Health Care and the Abortion Issue

Let’s start with several obvious facts. Abortion isn’t the only issue in the health care debate — de facto, it isn’t even the central issue, whatever anyone makes of that. But to proceed as if abortion weren’t an issue at all or were something to be conceded without a fight for the sake of reform, as some people, Catholics among them, would apparently like to do, tragically misses the point. Win or lose, there’s a fight here that must be made.

But a fight about what?

In his Notre Dame commencement address in May, President Barack Obama declared support for a “sensible” conscience clause to excuse those who object to abortion from being involved in the procedure. Soon after, two friends, both prolife, were arguing about what that meant.

One said Obama had made a big concession. The other denied that proposition. He pointed to pro-abortion steps already taken by the Obama administration that violate the consciences of pro-lifers by using their taxes for that purpose, as well as the president’s declared intention to rescind Bush-era regulations affirming and clarifying conscience clause laws on the books since 1973.

Then he added:

“I’ve spent some time figuring out where Obama really stands on abortion, and now I think I know. He believes that every woman has an unconditional, intrinsic right to it. No obstruction or impediment can be allowed to get in the way of exercising that right.

“Within that framework, a ‘sensible’ conscience clause is acceptable. But a conscience clause that in any way inconvenienced a woman in having an abortion—for instance, by requiring her to go to the next hospital over instead of the hospital nearest her home—would not be allowable.”

His friend was unconvinced. “We should exploit the political potential of Obama’s pledge,” he insisted. “With so much at stake, including the integrity of the medical profession and the livelihood or conscience of Catholic physicians, his words can’t be neglected on the plausible ground that they’re meaningless. They should be wielded like a club over his head, and if he fails to honor them, the club should strike a blow to his halo.”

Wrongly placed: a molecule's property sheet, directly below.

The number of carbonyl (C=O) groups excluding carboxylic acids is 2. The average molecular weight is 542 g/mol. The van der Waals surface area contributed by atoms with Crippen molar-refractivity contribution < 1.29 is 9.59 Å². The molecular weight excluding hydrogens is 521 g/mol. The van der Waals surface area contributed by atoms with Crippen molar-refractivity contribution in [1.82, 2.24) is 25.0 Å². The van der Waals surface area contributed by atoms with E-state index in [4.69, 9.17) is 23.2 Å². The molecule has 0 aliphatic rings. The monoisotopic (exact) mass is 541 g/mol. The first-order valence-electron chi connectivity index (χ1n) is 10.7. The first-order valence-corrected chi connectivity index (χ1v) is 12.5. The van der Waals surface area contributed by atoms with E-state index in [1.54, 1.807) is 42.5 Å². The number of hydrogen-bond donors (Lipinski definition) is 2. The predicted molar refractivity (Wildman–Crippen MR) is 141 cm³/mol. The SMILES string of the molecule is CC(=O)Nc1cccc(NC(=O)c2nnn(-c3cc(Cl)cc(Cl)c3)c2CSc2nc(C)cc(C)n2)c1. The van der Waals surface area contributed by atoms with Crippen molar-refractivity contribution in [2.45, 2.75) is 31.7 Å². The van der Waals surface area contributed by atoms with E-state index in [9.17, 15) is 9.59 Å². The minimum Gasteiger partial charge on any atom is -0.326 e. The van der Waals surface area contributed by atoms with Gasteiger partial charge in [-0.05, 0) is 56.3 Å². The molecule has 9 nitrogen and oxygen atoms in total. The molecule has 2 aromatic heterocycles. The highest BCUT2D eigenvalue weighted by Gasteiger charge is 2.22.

Both points of view will be tested in the months to come. Congress and the administration are moving full steam ahead on health care reform, with October the admittedly optimistic target date for enactment.

By contrast with the Clintons’ bumbling in their failed attempt at reform, Obama & Co. have acted with great subtlety and skill. They enjoy the advantage of widespread agreement that reform of some sort is needed (but opinions differ on what will work and what won’t). And, to top it all off, the mindless killing of late-term abortionist George Tiller by an anti-abortion zealot has given the reform campaign a martyr. Enactment of some version of “reform” may not be a certainty, but it’s a very good bet.

There’s little doubt that Obama and the congressional Democrats will seek to include abortion coverage in the plan, and given their dominance in Washington they’re likely to succeed. Very soon, we may all be debating what a “sensible” conscience clause looks like.

Meanwhile the complex perils of finessing the abortion issue are on painful display in Boston, where the archdiocese has agonized for months over an attempt to find an acceptable way for Catholic hospitals to participate in a state health care scheme that includes abortion, without complicity on the hospitals’ part. Good luck to them—but maybe they should try something easy like squaring the circle instead.

Russell Shaw

By

Russell Shaw is a freelance writer from Washington, D.C. You can email him at RShaw10290@aol.com.

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  • SeanReynoldsNZ

    Just watching the New South Wales news on Channel 10. I see that PETA has complained to President Obama about him killing a fly during a news interview, suggesting that he should have used a humane fly trap instead and released the fly outside the building.

    We really need to wonder about the priorities of some people.

  • goral

    Every organization has to protect their own. How else would all the manure decompose? It’s never been any different. What is new is that now the media puts a zoom lens on all the waste matter that is out there and calls it breaking, eye witness news. Thankfully we can’t smell it.

  • http://catholichawk.com PrairieHawk

    Would that be “People who Enjoy Tasty Animals”?

  • DWC

    I don’t know this to be true, and I am admitedly speculating … but I have to wonder if Obama’s viewpoint of abortion is not tied to a (incorrect) view that black women could be helped if they didn’t have to raise unwanted children? I do not mean for this to appear racial … it is not, but I don’t have to stretch that far to believe their are those who see unwanted pregnancies as hindering their path out of poverty. This of course, wouldn’t be said openly.

    As for PETA. Please.

  • Bruce Roeder

    The truth is, abortion is not a health issue at all.

    Very, very few abortions are performed for the health of the mother. In countries that are allowed to keep stats (not the USA) over 90% are because contraception failed (abortion as birth control) or because the mother does not wish to have a baby at this time (convenience).

    Anyone who has been to an abortion “clinic” can tell you — you can not get any medical treatments there, not even a band-aid. Only abortions.

    To accept abortion as a health issue at all, without making the pro-abortion side explain how it is a health issue, is to fail to defend the 4,000 who died today, the 4,000 who will die tomorrow, and the 1 million who will die this year.

    “Sorry, kids, we have to try to figure out the President’s nuance, not speak the truth in season and out.”

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